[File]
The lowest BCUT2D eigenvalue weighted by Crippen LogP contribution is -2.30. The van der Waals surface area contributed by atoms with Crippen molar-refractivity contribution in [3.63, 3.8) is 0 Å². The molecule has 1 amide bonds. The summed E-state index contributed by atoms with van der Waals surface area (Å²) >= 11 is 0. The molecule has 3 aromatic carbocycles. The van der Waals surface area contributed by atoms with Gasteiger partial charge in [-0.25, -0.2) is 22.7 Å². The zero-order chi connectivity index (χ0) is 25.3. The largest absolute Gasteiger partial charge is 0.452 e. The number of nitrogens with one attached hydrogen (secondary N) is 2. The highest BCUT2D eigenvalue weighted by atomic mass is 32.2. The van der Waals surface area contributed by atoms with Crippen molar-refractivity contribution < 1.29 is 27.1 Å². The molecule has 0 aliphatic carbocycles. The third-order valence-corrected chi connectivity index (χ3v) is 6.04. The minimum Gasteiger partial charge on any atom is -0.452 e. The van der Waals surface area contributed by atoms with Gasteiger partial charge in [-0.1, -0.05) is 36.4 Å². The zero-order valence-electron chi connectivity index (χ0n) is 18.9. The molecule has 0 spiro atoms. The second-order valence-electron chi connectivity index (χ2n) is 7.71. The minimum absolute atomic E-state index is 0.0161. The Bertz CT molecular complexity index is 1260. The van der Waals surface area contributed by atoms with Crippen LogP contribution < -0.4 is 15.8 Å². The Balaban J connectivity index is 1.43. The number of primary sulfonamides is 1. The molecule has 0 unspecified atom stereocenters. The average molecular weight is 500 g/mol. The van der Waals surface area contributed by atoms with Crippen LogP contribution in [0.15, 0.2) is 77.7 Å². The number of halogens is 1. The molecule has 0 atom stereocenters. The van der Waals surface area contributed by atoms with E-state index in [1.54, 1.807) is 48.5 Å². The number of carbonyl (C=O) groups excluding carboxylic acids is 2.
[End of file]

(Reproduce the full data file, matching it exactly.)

The lowest BCUT2D eigenvalue weighted by Crippen LogP contribution is -2.30. The van der Waals surface area contributed by atoms with Crippen molar-refractivity contribution in [3.63, 3.8) is 0 Å². The molecule has 1 amide bonds. The summed E-state index contributed by atoms with van der Waals surface area (Å²) >= 11 is 0. The molecule has 3 aromatic carbocycles. The van der Waals surface area contributed by atoms with Gasteiger partial charge in [-0.25, -0.2) is 22.7 Å². The zero-order chi connectivity index (χ0) is 25.3. The largest absolute Gasteiger partial charge is 0.452 e. The number of nitrogens with one attached hydrogen (secondary N) is 2. The highest BCUT2D eigenvalue weighted by atomic mass is 32.2. The van der Waals surface area contributed by atoms with Crippen molar-refractivity contribution < 1.29 is 27.1 Å². The molecule has 0 aliphatic carbocycles. The third-order valence-corrected chi connectivity index (χ3v) is 6.04. The minimum Gasteiger partial charge on any atom is -0.452 e. The van der Waals surface area contributed by atoms with Gasteiger partial charge in [-0.1, -0.05) is 36.4 Å². The zero-order valence-electron chi connectivity index (χ0n) is 18.9. The molecule has 0 spiro atoms. The second-order valence-electron chi connectivity index (χ2n) is 7.71. The minimum absolute atomic E-state index is 0.0161. The Bertz CT molecular complexity index is 1260. The van der Waals surface area contributed by atoms with Crippen LogP contribution < -0.4 is 15.8 Å². The Balaban J connectivity index is 1.43. The number of primary sulfonamides is 1. The molecule has 0 unspecified atom stereocenters. The average molecular weight is 500 g/mol. The van der Waals surface area contributed by atoms with Crippen LogP contribution in [0.15, 0.2) is 77.7 Å². The number of halogens is 1. The molecule has 0 atom stereocenters. The van der Waals surface area contributed by atoms with E-state index in [1.54, 1.807) is 48.5 Å². The number of carbonyl (C=O) groups excluding carboxylic acids is 2.